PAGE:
Two cars in every garage, six chickens in every yard?Two cars in every garage, six chickens in every yard?Bryan PopePope
Last week, the State S​enate unanimously passed SB 1620​, which would allow residents in a subdivision to keep as many as six chickens in their backyards.

More than likely, you already knew about this. I first learned about it this weekend on my neighborhood's "friendly" Facebook page. Folks there were squawking with excitement over the prospect of having a daily supply of fresh eggs.​

Naturally, the bill led to more than a few puns from legislators. Lauren McGaughy with the Dallas Morning News​ captured a few of the best (worst?).

​​​"I truly feel this is an egg-ceptional piece of legislation," said Sen. Bob Hall of Edgewood. "How did you hatch this idea? I would like to peck at it a little bit. Did you egg-nore any stakeholder?"

"This applies to a half a dozen chickens," said Sen. Royce West of Dallas. "Is that with or without fries?"

The Houston Chronicle, for its part, posted video of Sen. Paul Bettencourt of Houston going all Foghorn Leghorn​ during a discussion about the bill.

The bill, which can be viewed here​, does include a few restrictions, of course. In addition to limiting the number of chickens a resident can keep, it calls for a prohibition on breeding poultry and keeping roosters. It also calls for a minimum distance between a chicken coop and a residential structure.

Of course, as of this writing the bill is still with the House, so let's not go counting . . . well, you know the rest.
Clover there! Clover there!Clover there! Clover there!Bryan PopePope
The early onset of spring was brought to my attention this year not by the fields of bluebonnets and ​Indian paintbrush, nor by the unseasonably warm temperatures that settled in by mid-February.

No, this year it was thanks to my buddy's tirade against clover, which for several weeks now has been assaulting his yard. Over the years, this fight has escalated into all-out war involving vigorous and regular applications of weed-and-feed that has damaged his grass.

Ever the pacifist, I attempted to point out some of clover's more positive attributes. For example, from an aesthetic standpoint, there's​ its lovely, dark green color and velvety feel (take off your shoes and revel in its coolness). From an environmental standpoint, it's great for bees (on second thought, better leave your shoes on). And surely you've tasted delicous clover honey.

My friend wasn't buying it.

Okay, then let's be practical about it. It's good ground cover that's easy to maintain.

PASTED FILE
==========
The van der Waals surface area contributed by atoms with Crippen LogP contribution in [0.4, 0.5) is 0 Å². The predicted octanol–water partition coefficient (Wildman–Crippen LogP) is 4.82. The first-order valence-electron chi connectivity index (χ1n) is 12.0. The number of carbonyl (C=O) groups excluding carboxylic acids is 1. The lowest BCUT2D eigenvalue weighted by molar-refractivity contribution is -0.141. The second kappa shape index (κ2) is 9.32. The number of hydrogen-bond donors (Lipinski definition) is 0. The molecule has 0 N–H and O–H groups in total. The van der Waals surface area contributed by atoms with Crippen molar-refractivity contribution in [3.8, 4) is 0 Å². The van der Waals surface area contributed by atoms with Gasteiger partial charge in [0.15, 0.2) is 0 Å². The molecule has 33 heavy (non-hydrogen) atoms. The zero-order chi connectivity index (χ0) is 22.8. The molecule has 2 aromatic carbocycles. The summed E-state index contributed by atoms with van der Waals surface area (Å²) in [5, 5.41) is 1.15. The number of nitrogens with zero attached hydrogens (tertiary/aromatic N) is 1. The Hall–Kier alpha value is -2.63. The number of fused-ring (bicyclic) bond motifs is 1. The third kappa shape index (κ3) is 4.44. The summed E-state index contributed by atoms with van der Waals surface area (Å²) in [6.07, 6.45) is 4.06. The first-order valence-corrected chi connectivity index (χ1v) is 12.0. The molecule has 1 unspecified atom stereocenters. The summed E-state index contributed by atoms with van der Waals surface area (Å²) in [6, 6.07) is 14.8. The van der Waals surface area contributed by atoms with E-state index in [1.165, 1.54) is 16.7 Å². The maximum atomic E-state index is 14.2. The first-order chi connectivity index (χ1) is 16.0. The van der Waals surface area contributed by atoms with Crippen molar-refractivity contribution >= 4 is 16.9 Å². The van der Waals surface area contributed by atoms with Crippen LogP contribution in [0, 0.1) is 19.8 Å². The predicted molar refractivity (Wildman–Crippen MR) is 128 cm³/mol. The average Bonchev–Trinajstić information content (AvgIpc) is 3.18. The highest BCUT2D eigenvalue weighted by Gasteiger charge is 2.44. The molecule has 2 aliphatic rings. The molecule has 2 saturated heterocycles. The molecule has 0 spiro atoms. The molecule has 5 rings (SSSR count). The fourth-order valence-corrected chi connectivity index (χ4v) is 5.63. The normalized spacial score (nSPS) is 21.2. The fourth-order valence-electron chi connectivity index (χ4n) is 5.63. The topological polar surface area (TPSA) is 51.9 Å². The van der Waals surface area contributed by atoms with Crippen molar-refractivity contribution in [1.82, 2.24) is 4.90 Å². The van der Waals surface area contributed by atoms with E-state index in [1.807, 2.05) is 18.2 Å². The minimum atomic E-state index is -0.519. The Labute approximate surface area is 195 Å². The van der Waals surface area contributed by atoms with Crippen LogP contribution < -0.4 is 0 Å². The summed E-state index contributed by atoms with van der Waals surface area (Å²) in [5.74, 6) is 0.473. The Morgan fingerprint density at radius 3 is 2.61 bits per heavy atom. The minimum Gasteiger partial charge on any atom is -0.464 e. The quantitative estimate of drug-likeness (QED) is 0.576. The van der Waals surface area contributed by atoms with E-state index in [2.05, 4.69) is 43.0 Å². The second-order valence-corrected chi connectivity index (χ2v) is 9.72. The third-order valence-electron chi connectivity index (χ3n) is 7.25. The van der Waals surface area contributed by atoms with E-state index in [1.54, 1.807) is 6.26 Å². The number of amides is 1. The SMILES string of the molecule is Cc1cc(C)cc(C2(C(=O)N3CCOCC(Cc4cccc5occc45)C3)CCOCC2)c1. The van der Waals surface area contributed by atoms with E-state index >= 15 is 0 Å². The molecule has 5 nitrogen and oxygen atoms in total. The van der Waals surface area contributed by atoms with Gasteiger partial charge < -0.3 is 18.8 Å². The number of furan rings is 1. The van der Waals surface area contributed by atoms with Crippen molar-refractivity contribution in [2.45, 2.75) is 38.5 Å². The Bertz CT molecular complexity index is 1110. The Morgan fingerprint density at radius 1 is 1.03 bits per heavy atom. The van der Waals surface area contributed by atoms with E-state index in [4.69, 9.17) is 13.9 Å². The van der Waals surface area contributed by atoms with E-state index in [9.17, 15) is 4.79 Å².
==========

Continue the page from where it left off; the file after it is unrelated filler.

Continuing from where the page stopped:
Nope, still not buying it.

Fine. Then, as in any war, the b​est way to defeat one's enemy is to understand one's enemy.

​​​​To that end, an article​ on Todayshomeowner.com digs into the science behind what makes clover flourish and what you can do about it. Here's what they said:
  • Poor soil. Do a soil test to determine levels of nitrogen and other nutrients (editor's note: click here to find out how ​Texas A&M AgriLife Extension can help). Improve your soil quality by aerating and top-dressing with good-quality compost mix. You may need to repeat this for a few years until the soil is in better shape. Be sure to test different areas of soil, since the clover patch may be different from the rest of the yard.
  • Low nutrients. Feed your lawn with an organic slow-release fertilizer that will improve your soil as it breaks down. Chemical fertilizers quickly leach away and eventually make the problem worse.
  • Over irrigation. Water leaches nitrogen away, so heavy rains, overwatering, and overlapping sprinkler patterns can create inviting spots for clover.
  • Cool temperatures. If spring weather has been cool, soil microbes might not be active enough to mo​ve available nitrogen into your lawn grass, giving clover a head start in the growing season.​​​​​
If, like my friend, you feel that ​chemical warfare is your only path to victory, here's what the Texas Agrilife Extension Service says:

"The best thing to get rid of clover in St. Augustine is a 'clover killer' such as Ortho Weed and Clover Killer or any contact herbicide, which has label instructions for use on St. Augustine grass. If label instructions are followed, the herbicide cannot and will not kill the turf.

"Remember that clover is a reseeding winter annual and will not and cannot reseed and compete in a healthy, thick turf. Granted, if clover is allowed to grow and cover a turf area it can shade-out the desired grass. Clover can also damage and delay bermuda grass green-up in the spring if allowed to cover.

"If you are worried about herbicide damage to the area, regular mowing will remove the clover and avoid the damaging competition. Mow often enough to avoid clover seed formation, especially in the spring.​​​​"
Feeling crabby? A bigger home may helpFeeling crabby? A bigger home may helpDavid JonesJones, D.


In the animal kingdom, humans are not the only species with the urge to find a bigger home. One of my favorite videos is the BBC production "Amazing Crabs Shell Exchange." It's had more than 1.5 million views.

Part of the video's attraction is its relevance to real estate. That is, the smallest household (a little hermit crab) has outgrown its current abode and needs something larger. Unfortunately, there's nothing on the market (a beachfront lot). So, the little crab waits for something to come along.